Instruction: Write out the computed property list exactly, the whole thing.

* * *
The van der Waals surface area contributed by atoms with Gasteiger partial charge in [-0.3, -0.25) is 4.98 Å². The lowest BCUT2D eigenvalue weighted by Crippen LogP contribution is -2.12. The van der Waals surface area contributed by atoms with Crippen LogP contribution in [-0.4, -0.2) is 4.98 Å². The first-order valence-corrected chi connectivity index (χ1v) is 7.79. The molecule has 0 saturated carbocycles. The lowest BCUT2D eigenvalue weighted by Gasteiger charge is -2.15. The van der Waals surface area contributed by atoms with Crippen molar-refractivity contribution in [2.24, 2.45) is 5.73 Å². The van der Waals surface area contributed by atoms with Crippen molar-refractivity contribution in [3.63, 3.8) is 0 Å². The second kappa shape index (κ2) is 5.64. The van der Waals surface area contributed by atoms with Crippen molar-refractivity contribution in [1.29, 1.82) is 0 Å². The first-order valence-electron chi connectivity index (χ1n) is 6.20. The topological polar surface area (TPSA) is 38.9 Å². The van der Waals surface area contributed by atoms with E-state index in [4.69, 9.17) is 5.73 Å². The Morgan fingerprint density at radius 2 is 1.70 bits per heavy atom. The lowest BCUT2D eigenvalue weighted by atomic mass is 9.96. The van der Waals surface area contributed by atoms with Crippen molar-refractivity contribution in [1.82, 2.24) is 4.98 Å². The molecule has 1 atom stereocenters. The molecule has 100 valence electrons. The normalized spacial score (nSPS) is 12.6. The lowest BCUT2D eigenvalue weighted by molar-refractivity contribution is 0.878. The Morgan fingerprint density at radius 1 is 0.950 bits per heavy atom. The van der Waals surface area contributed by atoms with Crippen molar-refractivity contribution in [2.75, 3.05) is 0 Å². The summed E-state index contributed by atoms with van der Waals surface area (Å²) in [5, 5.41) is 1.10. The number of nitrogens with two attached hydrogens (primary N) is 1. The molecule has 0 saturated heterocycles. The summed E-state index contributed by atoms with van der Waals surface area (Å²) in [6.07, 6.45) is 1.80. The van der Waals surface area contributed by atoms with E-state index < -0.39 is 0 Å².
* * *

The van der Waals surface area contributed by atoms with Gasteiger partial charge in [-0.3, -0.25) is 4.98 Å². The lowest BCUT2D eigenvalue weighted by Crippen LogP contribution is -2.12. The van der Waals surface area contributed by atoms with Crippen LogP contribution in [-0.4, -0.2) is 4.98 Å². The first-order valence-corrected chi connectivity index (χ1v) is 7.79. The molecule has 0 saturated carbocycles. The lowest BCUT2D eigenvalue weighted by Gasteiger charge is -2.15. The van der Waals surface area contributed by atoms with Crippen molar-refractivity contribution in [2.24, 2.45) is 5.73 Å². The van der Waals surface area contributed by atoms with Crippen molar-refractivity contribution in [3.63, 3.8) is 0 Å². The second kappa shape index (κ2) is 5.64. The van der Waals surface area contributed by atoms with Crippen molar-refractivity contribution in [1.29, 1.82) is 0 Å². The first-order valence-electron chi connectivity index (χ1n) is 6.20. The topological polar surface area (TPSA) is 38.9 Å². The van der Waals surface area contributed by atoms with E-state index in [4.69, 9.17) is 5.73 Å². The Morgan fingerprint density at radius 2 is 1.70 bits per heavy atom. The lowest BCUT2D eigenvalue weighted by atomic mass is 9.96. The van der Waals surface area contributed by atoms with Crippen molar-refractivity contribution in [1.82, 2.24) is 4.98 Å². The molecule has 1 atom stereocenters. The molecule has 100 valence electrons. The normalized spacial score (nSPS) is 12.6. The lowest BCUT2D eigenvalue weighted by molar-refractivity contribution is 0.878. The Morgan fingerprint density at radius 1 is 0.950 bits per heavy atom. The van der Waals surface area contributed by atoms with Crippen molar-refractivity contribution in [2.75, 3.05) is 0 Å². The summed E-state index contributed by atoms with van der Waals surface area (Å²) in [5, 5.41) is 1.10. The number of nitrogens with two attached hydrogens (primary N) is 1. The molecule has 0 saturated heterocycles. The summed E-state index contributed by atoms with van der Waals surface area (Å²) in [6.07, 6.45) is 1.80. The van der Waals surface area contributed by atoms with E-state index < -0.39 is 0 Å².